Community survey shows call for street repairs [St. Joseph News-Press, Mo. :: ]
(St. Joseph News-Press (MO) Via Acquire Media NewsEdge) June 24--Most of the respondents to a recent survey say St. Joseph should concentrate more on improving its streets.
That was the foremost opinion released Tuesday afternoon to the Community Alliance of St. Joseph, which commissioned a livability survey of more than 1,800 randomly selected residents. More than 650 people answered the survey, which was collected over the past two months. Questionnaires were also posed in 2012 and 2010.
Almost a third of respondents said they are very dissatisfied with street maintenance. More than 40 percent identified city streets as their first choice among priorities for improvement, said Ron Vine, senior vice president with ETC Institute, an Olathe, Kan., marketing research firm.
"That's a big, big apple there," he told alliance partners gathered for his presentation at the St. Joseph Chamber of Commerce.
Council member Donna Jean Boyer asked Mr. Vine if the spring municipal election would have affected public perceptions on streets.
"My experience from around the country was that was a big issue," he said of streets. "This isn't going to be a quick fix for you. This isn't going to be something you're going to solve in two years. Maybe they haven't seen the improvements where they live."
Mr. Vine said he was pleased with the survey's demographics and said respondents had a positive perception of the community.
Mr. Vine said the survey found that 75 percent of respondents said they are satisfied with the quality of police and fire services. Two-thirds said would like to see additional retail establishments in St. Joseph.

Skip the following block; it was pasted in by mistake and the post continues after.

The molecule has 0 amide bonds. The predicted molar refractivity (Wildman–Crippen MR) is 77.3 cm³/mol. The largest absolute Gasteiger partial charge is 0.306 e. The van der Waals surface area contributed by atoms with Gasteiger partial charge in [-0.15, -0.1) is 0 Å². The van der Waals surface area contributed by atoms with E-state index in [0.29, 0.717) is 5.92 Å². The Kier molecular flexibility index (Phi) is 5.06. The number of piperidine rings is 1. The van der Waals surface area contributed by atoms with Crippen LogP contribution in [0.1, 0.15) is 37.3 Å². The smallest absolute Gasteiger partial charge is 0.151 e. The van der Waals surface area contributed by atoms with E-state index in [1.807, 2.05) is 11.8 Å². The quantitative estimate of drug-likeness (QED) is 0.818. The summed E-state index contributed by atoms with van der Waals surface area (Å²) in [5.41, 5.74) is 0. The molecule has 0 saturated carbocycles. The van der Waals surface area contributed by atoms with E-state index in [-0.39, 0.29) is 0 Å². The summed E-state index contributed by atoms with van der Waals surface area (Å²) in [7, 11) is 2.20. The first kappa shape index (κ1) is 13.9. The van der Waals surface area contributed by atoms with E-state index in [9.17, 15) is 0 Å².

The city was judged to be a good place to raise children by more than 50 percent in the survey.
But some areas need attention, Mr. Vine told alliance partners. Appearance of the city, for instance, was rated as below average by 27 percent. Quality of city services received 25 percent below average-to-poor ranking.
More than 90 percent of respondents said they chose to live in St. Joseph for its safety, security, and quality of health care. Availability of parks and recreational services and access to shopping also scored well.
For the first time, the survey asked for opinions about the St. Joseph School District. Mr. Vine, who formerly worked in city government in Topeka, Kan., said he was aware of the recent turmoil enveloping the system.
"What you have here is basically positive," he said. A "B" grade was given the district by 29 percent of respondents.
"At any time you do a survey of a community, something is going to be controversial," he added. "A perfect community? I've never seen one."
Asked if they had visited Downtown the past two years for any reason, 70 percent said they visited restaurants.
A total of 38 percent said they believe the community is moving in the right direction, contrasted by 29 percent who responded to the contrary.
Alliance director Steve Johnston said service clubs and other audiences can receive presentations on the survey. He expects that process to continue through fall. Partners received binders of the final report that contain benchmarks against the last two surveys.
"We're very blessed that our residents have responded with a high return rate," he said. "The data can almost be overwhelming....It takes a lot of time to move the needle."
The full city council will also hear about the results.
"Our plan is to have a presentation like this," said Bruce Woody, city manager.
The complete survey is available at www.newspressnow.com.
Ray Scherer can be reached at email@example.com. Follow him on Twitter: @SJNPScherer.
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